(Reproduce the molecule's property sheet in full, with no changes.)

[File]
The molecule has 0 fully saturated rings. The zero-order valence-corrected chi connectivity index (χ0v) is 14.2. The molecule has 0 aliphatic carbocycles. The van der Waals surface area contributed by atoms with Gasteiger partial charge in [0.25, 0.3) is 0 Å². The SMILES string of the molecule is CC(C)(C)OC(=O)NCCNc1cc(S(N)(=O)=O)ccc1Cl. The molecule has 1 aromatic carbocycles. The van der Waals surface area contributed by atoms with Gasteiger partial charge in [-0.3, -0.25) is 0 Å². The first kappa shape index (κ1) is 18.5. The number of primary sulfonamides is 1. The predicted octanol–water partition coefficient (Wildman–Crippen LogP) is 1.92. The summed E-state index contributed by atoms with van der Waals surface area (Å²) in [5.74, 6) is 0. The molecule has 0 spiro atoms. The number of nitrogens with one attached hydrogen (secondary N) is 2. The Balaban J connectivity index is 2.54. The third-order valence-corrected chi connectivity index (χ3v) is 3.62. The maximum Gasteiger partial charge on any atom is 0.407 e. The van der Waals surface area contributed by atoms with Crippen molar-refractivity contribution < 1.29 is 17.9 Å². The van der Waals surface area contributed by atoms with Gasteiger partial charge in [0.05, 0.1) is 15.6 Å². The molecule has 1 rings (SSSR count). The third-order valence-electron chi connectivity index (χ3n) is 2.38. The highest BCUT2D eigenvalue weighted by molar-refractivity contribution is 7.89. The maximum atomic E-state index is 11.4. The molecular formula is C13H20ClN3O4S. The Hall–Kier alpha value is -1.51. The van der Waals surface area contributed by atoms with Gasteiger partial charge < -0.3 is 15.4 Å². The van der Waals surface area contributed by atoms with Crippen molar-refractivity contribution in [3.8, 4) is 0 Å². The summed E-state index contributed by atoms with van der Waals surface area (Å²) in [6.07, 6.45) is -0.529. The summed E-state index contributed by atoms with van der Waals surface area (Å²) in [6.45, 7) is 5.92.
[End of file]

The molecule has 0 fully saturated rings. The zero-order valence-corrected chi connectivity index (χ0v) is 14.2. The molecule has 0 aliphatic carbocycles. The van der Waals surface area contributed by atoms with Gasteiger partial charge in [0.25, 0.3) is 0 Å². The SMILES string of the molecule is CC(C)(C)OC(=O)NCCNc1cc(S(N)(=O)=O)ccc1Cl. The molecule has 1 aromatic carbocycles. The van der Waals surface area contributed by atoms with Gasteiger partial charge in [-0.3, -0.25) is 0 Å². The first kappa shape index (κ1) is 18.5. The number of primary sulfonamides is 1. The predicted octanol–water partition coefficient (Wildman–Crippen LogP) is 1.92. The summed E-state index contributed by atoms with van der Waals surface area (Å²) in [5.74, 6) is 0. The molecule has 0 spiro atoms. The number of nitrogens with one attached hydrogen (secondary N) is 2. The Balaban J connectivity index is 2.54. The third-order valence-corrected chi connectivity index (χ3v) is 3.62. The maximum Gasteiger partial charge on any atom is 0.407 e. The van der Waals surface area contributed by atoms with Crippen molar-refractivity contribution < 1.29 is 17.9 Å². The van der Waals surface area contributed by atoms with Gasteiger partial charge in [0.05, 0.1) is 15.6 Å². The molecule has 1 rings (SSSR count). The third-order valence-electron chi connectivity index (χ3n) is 2.38. The highest BCUT2D eigenvalue weighted by molar-refractivity contribution is 7.89. The maximum atomic E-state index is 11.4. The molecular formula is C13H20ClN3O4S. The Hall–Kier alpha value is -1.51. The van der Waals surface area contributed by atoms with Gasteiger partial charge < -0.3 is 15.4 Å². The van der Waals surface area contributed by atoms with Crippen molar-refractivity contribution in [3.8, 4) is 0 Å². The summed E-state index contributed by atoms with van der Waals surface area (Å²) in [6.07, 6.45) is -0.529. The summed E-state index contributed by atoms with van der Waals surface area (Å²) in [6.45, 7) is 5.92.